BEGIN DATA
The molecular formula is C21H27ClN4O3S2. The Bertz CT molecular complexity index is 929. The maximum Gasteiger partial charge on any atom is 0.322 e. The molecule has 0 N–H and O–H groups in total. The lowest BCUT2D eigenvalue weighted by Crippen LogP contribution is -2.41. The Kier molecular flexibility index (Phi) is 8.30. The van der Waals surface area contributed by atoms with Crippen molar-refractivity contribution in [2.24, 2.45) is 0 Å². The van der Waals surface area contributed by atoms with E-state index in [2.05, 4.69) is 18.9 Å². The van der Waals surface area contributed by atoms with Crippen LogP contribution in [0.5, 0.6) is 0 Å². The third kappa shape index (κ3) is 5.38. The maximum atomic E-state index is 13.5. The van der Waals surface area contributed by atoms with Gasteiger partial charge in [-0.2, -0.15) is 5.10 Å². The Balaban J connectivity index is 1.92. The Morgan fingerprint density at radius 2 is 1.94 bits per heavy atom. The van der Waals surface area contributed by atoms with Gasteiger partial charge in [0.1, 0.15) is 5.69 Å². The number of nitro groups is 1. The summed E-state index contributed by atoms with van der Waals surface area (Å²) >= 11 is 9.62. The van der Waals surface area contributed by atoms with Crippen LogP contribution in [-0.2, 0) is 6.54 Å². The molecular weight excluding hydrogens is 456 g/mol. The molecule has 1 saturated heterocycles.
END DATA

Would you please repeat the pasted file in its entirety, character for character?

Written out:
The molecular formula is C21H27ClN4O3S2. The Bertz CT molecular complexity index is 929. The maximum Gasteiger partial charge on any atom is 0.322 e. The molecule has 0 N–H and O–H groups in total. The lowest BCUT2D eigenvalue weighted by Crippen LogP contribution is -2.41. The Kier molecular flexibility index (Phi) is 8.30. The van der Waals surface area contributed by atoms with Crippen molar-refractivity contribution in [2.24, 2.45) is 0 Å². The van der Waals surface area contributed by atoms with E-state index in [2.05, 4.69) is 18.9 Å². The van der Waals surface area contributed by atoms with Crippen LogP contribution in [0.5, 0.6) is 0 Å². The third kappa shape index (κ3) is 5.38. The maximum atomic E-state index is 13.5. The van der Waals surface area contributed by atoms with Gasteiger partial charge in [-0.2, -0.15) is 5.10 Å². The Balaban J connectivity index is 1.92. The Morgan fingerprint density at radius 2 is 1.94 bits per heavy atom. The van der Waals surface area contributed by atoms with Gasteiger partial charge in [0.1, 0.15) is 5.69 Å². The number of nitro groups is 1. The summed E-state index contributed by atoms with van der Waals surface area (Å²) >= 11 is 9.62. The van der Waals surface area contributed by atoms with Crippen LogP contribution in [-0.2, 0) is 6.54 Å². The molecular weight excluding hydrogens is 456 g/mol. The molecule has 1 saturated heterocycles.